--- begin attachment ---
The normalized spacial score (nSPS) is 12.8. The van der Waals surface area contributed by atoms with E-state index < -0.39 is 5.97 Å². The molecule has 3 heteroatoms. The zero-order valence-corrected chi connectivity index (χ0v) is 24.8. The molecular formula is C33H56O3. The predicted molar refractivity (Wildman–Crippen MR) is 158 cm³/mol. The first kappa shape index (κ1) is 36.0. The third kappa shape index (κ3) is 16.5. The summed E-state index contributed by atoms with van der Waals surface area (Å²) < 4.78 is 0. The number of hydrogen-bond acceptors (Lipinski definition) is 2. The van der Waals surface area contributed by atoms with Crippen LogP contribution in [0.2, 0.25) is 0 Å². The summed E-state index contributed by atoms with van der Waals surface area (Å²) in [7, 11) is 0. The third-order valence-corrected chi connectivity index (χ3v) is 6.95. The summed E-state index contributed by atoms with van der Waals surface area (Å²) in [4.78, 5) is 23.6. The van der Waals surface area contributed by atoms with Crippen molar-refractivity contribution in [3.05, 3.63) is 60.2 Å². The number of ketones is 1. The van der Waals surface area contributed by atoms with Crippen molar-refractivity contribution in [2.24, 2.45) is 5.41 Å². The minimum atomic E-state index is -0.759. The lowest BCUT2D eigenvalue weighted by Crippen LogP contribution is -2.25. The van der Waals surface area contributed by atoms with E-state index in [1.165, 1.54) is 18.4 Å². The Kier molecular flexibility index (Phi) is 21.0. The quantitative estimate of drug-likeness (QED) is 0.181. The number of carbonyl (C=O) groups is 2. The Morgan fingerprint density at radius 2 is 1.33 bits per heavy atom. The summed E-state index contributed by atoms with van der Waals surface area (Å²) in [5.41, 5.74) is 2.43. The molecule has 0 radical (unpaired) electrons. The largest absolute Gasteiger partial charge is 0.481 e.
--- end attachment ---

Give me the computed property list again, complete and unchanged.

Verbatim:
The normalized spacial score (nSPS) is 12.8. The van der Waals surface area contributed by atoms with E-state index < -0.39 is 5.97 Å². The molecule has 3 heteroatoms. The zero-order valence-corrected chi connectivity index (χ0v) is 24.8. The molecular formula is C33H56O3. The predicted molar refractivity (Wildman–Crippen MR) is 158 cm³/mol. The first kappa shape index (κ1) is 36.0. The third kappa shape index (κ3) is 16.5. The summed E-state index contributed by atoms with van der Waals surface area (Å²) < 4.78 is 0. The number of hydrogen-bond acceptors (Lipinski definition) is 2. The van der Waals surface area contributed by atoms with Crippen LogP contribution in [0.2, 0.25) is 0 Å². The summed E-state index contributed by atoms with van der Waals surface area (Å²) in [7, 11) is 0. The third-order valence-corrected chi connectivity index (χ3v) is 6.95. The summed E-state index contributed by atoms with van der Waals surface area (Å²) in [4.78, 5) is 23.6. The van der Waals surface area contributed by atoms with Crippen molar-refractivity contribution in [3.05, 3.63) is 60.2 Å². The number of ketones is 1. The van der Waals surface area contributed by atoms with Crippen molar-refractivity contribution in [2.24, 2.45) is 5.41 Å². The minimum atomic E-state index is -0.759. The lowest BCUT2D eigenvalue weighted by Crippen LogP contribution is -2.25. The van der Waals surface area contributed by atoms with E-state index in [1.165, 1.54) is 18.4 Å². The Kier molecular flexibility index (Phi) is 21.0. The quantitative estimate of drug-likeness (QED) is 0.181. The number of carbonyl (C=O) groups is 2. The Morgan fingerprint density at radius 2 is 1.33 bits per heavy atom. The summed E-state index contributed by atoms with van der Waals surface area (Å²) in [5.41, 5.74) is 2.43. The molecule has 0 radical (unpaired) electrons. The largest absolute Gasteiger partial charge is 0.481 e.